Factorial Design

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Chapter: Pharmaceutical Engineering: Statistical Experimental Design

The effects of a number of different factors are explored simultaneously in factorial designs.


The effects of a number of different factors are explored simultaneously in factorial designs. The treatment consists of all combinations that can be formed from the different factors. The simplest case is one in which each factor is considered at two levels. This is described as a 2n factorial design. For example, a simple spray drying process requires consideration of input solution concen-tration and flow rate, airflow rate, and temperature, four factors. If each factor is studied at a high and low level, then this is described as a 24 factorial design.

The advantages of factorial experiments relate to their purpose. The intent is frequently to investigate the effects of each factor over some preassigned range that is covered by the levels of that factor, and not specifically to discover the combination of factors that results in the maximum or minimum response. Where the factors are independent, the statistical analysis is straightforward. However, where the factors are not independent there this additional infor-mation is to be gained through confounding analysis.

Factorial experiments are useful for exploratory experiments where the objective is rapid determination of the effects of a number of factors over a designated range; investigations of interactions among effects of several factors, all combinations of factors give the most information in this regard; experiments designed to lead to recommendations over a broad range of conditions. Where the objective is the latter recommendations, subsidiary factors may be brought into an experiment to test the principal factors under various conditions to those that are encountered in the population to which recommendations are to apply.

Fractional Factorial Design

Often full factorial designs are beyond the resources of the investigator, or the level of precision obtained is substantially higher than required. In a 26 factorial design, each main effect is an average of 32 combinations of other factors. It is possible that it would be sufficient to conduct a four- or eightfold replication and a partial experiment might be considered. Information is lost in this approach to experiments in particular with respect to interactions between factors.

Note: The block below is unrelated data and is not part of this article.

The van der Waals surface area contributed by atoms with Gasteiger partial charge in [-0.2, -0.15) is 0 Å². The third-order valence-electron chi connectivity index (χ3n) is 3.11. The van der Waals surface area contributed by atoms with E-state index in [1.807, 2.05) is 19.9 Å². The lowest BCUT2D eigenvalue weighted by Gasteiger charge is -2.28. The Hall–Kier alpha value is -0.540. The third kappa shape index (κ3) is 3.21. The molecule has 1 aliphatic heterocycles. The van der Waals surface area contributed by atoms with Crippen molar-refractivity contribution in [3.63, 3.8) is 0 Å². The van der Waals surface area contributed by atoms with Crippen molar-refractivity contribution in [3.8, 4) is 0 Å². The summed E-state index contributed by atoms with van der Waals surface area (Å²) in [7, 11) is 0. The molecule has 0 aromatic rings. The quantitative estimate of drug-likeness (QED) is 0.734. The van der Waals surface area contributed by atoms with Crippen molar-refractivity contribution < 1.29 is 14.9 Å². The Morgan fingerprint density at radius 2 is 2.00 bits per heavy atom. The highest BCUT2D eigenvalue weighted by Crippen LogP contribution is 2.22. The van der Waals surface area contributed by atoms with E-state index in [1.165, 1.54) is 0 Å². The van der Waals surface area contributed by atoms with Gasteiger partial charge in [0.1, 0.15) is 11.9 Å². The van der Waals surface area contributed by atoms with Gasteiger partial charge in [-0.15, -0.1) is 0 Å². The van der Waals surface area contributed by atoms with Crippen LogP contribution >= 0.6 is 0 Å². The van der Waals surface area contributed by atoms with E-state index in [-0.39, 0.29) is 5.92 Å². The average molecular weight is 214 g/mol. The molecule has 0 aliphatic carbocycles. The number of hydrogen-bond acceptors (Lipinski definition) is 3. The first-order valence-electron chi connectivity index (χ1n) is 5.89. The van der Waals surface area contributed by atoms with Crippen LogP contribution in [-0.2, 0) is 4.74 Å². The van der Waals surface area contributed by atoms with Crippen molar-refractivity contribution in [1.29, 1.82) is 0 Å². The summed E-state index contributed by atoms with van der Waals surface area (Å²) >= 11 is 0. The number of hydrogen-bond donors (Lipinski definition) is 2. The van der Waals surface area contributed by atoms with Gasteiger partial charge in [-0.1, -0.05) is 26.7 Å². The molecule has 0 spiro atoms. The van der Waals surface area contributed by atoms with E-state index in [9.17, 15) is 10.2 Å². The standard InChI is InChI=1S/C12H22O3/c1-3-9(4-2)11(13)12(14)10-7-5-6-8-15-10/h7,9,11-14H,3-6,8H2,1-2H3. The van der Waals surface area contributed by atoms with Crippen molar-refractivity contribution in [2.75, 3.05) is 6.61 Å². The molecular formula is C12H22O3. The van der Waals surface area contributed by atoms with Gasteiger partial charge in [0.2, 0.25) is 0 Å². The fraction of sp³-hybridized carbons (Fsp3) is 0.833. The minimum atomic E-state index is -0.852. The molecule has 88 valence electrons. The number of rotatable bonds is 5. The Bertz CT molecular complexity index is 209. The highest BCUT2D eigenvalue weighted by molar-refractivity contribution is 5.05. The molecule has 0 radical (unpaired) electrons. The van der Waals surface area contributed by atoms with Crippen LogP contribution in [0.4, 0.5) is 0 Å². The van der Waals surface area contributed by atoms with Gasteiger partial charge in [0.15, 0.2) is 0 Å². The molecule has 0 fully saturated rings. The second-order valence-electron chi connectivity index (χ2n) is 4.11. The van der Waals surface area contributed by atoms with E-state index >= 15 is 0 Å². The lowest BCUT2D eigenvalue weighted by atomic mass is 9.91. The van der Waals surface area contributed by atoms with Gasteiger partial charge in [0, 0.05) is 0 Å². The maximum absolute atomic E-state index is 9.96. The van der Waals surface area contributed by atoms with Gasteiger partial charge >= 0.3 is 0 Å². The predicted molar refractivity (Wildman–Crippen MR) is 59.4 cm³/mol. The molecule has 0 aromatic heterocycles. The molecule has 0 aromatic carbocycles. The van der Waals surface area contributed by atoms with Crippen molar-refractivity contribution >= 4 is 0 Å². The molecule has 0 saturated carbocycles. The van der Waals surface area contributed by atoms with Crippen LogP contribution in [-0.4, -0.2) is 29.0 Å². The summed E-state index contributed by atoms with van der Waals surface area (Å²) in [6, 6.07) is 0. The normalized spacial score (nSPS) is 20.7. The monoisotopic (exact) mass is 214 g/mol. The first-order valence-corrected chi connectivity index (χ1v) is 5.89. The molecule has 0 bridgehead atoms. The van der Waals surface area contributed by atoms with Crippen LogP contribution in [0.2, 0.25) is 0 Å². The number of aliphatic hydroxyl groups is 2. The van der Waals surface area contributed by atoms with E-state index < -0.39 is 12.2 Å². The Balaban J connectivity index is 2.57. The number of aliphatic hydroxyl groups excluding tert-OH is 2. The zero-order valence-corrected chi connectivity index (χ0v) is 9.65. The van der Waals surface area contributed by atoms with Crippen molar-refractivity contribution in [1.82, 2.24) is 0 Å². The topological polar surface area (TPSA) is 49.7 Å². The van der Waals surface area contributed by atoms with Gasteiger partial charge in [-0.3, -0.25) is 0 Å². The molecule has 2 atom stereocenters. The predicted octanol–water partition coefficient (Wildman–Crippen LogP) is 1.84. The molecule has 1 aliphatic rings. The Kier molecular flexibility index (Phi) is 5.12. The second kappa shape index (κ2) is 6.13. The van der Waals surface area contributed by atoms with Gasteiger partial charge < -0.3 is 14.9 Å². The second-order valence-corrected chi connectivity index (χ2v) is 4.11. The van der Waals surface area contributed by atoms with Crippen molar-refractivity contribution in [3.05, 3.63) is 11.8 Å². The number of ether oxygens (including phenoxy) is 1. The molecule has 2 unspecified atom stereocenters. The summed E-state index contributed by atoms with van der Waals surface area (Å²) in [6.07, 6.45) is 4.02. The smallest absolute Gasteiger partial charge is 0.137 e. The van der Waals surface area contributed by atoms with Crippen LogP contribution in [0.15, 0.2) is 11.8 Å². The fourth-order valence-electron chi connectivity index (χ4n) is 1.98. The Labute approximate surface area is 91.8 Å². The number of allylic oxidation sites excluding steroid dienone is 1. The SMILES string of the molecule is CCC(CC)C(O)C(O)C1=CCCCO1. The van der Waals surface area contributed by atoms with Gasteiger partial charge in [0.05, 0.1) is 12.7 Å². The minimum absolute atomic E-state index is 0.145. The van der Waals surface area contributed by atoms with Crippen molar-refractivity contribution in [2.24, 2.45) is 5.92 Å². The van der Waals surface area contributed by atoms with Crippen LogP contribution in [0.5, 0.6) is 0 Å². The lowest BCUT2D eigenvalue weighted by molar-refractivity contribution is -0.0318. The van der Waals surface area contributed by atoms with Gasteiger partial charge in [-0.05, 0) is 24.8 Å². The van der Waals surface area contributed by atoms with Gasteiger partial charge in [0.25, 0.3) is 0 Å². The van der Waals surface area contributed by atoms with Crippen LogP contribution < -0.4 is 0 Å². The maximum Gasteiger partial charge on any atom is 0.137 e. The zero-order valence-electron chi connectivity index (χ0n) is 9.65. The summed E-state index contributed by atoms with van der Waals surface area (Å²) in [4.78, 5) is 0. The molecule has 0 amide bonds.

There are hazards associated with this approach. The results of such experiments may be misinterpreted, particularly if the interactions that have been assumed to be negligible are not. The impact of this problem depends on decisions made from the results. In a screening study this may not have a huge impact where the implications for a fundamental research program could be very serious. In general, it is unadvisable to rely heavily on fractional factorial design as a tool for investigation unless the risk of being misled by the occur-rence of factor interactions is considered small.

Central Composite Design

The designs above consider linear (first-order) relationships between levels of particular factors. However, the relationships between levels of factors may be related through nonlinear functions, the simplest of which is a quadratic

FIGURE 18.1 Central composite design (CCD) based on three factors (x, y, z axes). O, factorial design factor combinations; X, additional orthogo-nal factor combinations to complete the CCD.

response surface (second order) that can emerge from central composite designs (CCDs) based on factorial analysis. CCDs test additional factor combinations. CCD can be fitted into a sequential program of experimentation. The experiment starts with an exploratory 2n factorial design to which a linear response surface is fitted. If the center of the first experiment is close to a point of maximum response, combinations of factors can be selected orthogonally to one of the original factorial designs to indicate the curvature of the response surface. Figure 18.1 illustrates the way factor combinations would be selected.

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